Distribution of epidemic anti biotic-resistant pneumococcal clones in Scottish pneumococcal isolates analysed by multilocus sequence typing
UNSPECIFIED. (2006) Distribution of epidemic anti biotic-resistant pneumococcal clones in Scottish pneumococcal isolates analysed by multilocus sequence typing. MICROBIOLOGY-SGM, 152 (Part 2). pp. 361-365. ISSN 1350-0872Full text not available from this repository.
Official URL: http://dx.doi.org/10.1099/mic.0.28419-0
Sequence types of pneumococci isolated in Scotland between 1996 and 2003 were compared with those of globally prevalent antibiotic-resistant clones. Multilocus sequence typing was performed on 252 invasive pneumococcal isolates referred to the Scottish Meningococcus and Pneumococcus Reference Laboratory. Isolates were not preselected for antimicrobial resistance, patient age or disease caused. Sequence types were compared with globally significant antimicrobial-resistant clones identified by the Pneumococcal Molecular Epidemiology Network (PMEN). Sequence types identical with three of the 26 PMEN clones were present in the Scottish collection; the clones were the Spain(9V)-3 clone (sequence type 156, seven isolates), the England(14)-9 clone (sequence type 9, eight isolates) and the Utah(35B)-24 clone (sequence type 377, one isolate). Many Scottish isolates related to PMEN clones had lower antimicrobial MICs than those described for the corresponding PMEN type strain. A number of single- (SLVs) and double-locus variants (DLVs) were present. Fifteen SLVs related to PMEN sequence types 37, 67, 90, 81, 156, 236 and 377 were detected. The collection contained 10 DLVs related to PMEN sequence types 37, 156, 173 and 338. The majority of SLVs and DLVs were penicillin- or erythromycin-sensitive variants of the resistant PMEN type strains. Capsule switching in isolates related to the PMEN clones was also detected. The highest levels of penicillin resistance were detected in sequence type 320 (serotype 1917), which is not a PMEN clone. These data suggest that PMEN clones are not widely distributed in disease-causing isolates in Scotland.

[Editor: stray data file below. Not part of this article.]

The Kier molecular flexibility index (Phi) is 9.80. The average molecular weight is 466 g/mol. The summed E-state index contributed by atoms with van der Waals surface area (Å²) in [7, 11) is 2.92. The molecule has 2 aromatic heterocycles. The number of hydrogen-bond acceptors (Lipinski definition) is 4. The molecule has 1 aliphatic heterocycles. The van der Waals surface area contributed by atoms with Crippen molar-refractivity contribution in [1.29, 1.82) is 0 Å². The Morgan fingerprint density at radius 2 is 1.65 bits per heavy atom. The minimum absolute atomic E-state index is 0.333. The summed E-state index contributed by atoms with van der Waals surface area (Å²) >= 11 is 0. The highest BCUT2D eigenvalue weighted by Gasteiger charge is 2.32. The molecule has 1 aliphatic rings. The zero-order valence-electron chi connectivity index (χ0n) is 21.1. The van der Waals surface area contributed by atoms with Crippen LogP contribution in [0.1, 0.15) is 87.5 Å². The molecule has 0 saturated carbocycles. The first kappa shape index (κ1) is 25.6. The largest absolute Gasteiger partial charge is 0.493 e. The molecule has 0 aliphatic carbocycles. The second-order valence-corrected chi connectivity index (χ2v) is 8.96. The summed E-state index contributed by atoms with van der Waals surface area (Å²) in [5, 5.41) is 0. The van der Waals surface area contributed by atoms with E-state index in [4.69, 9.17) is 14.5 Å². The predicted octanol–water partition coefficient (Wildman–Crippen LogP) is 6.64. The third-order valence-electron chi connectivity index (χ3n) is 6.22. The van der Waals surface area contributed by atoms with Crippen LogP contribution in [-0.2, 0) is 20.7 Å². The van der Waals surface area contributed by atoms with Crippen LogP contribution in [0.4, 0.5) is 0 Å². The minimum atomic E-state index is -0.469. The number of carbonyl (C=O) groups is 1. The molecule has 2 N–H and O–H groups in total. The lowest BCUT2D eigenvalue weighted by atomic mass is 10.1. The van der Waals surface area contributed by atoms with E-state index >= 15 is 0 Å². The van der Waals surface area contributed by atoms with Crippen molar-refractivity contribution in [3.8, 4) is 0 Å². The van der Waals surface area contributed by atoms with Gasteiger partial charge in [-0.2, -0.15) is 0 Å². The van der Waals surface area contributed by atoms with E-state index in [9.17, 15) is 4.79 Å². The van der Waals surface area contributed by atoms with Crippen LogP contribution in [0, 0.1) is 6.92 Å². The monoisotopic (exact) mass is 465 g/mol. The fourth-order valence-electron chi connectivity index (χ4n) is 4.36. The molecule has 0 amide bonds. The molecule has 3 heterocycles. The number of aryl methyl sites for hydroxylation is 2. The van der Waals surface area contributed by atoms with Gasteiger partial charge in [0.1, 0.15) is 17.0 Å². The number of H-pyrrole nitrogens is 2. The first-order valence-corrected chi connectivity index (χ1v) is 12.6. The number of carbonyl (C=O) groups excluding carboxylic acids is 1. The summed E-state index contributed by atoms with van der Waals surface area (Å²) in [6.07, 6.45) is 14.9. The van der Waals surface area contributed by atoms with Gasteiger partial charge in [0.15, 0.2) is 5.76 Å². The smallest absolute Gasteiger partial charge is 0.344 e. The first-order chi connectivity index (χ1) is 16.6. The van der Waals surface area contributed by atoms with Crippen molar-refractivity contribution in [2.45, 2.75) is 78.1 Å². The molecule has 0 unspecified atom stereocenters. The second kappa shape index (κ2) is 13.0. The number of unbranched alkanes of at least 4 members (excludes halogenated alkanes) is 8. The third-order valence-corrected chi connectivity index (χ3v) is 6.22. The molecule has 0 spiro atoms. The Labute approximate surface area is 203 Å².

|Item Type:||Journal Article|
|Subjects:||Q Science > QR Microbiology|
|Journal or Publication Title:||MICROBIOLOGY-SGM|
|Publisher:||SOC GENERAL MICROBIOLOGY|
|Official Date:||February 2006|
|Number of Pages:||5|
|Page Range:||pp. 361-365|
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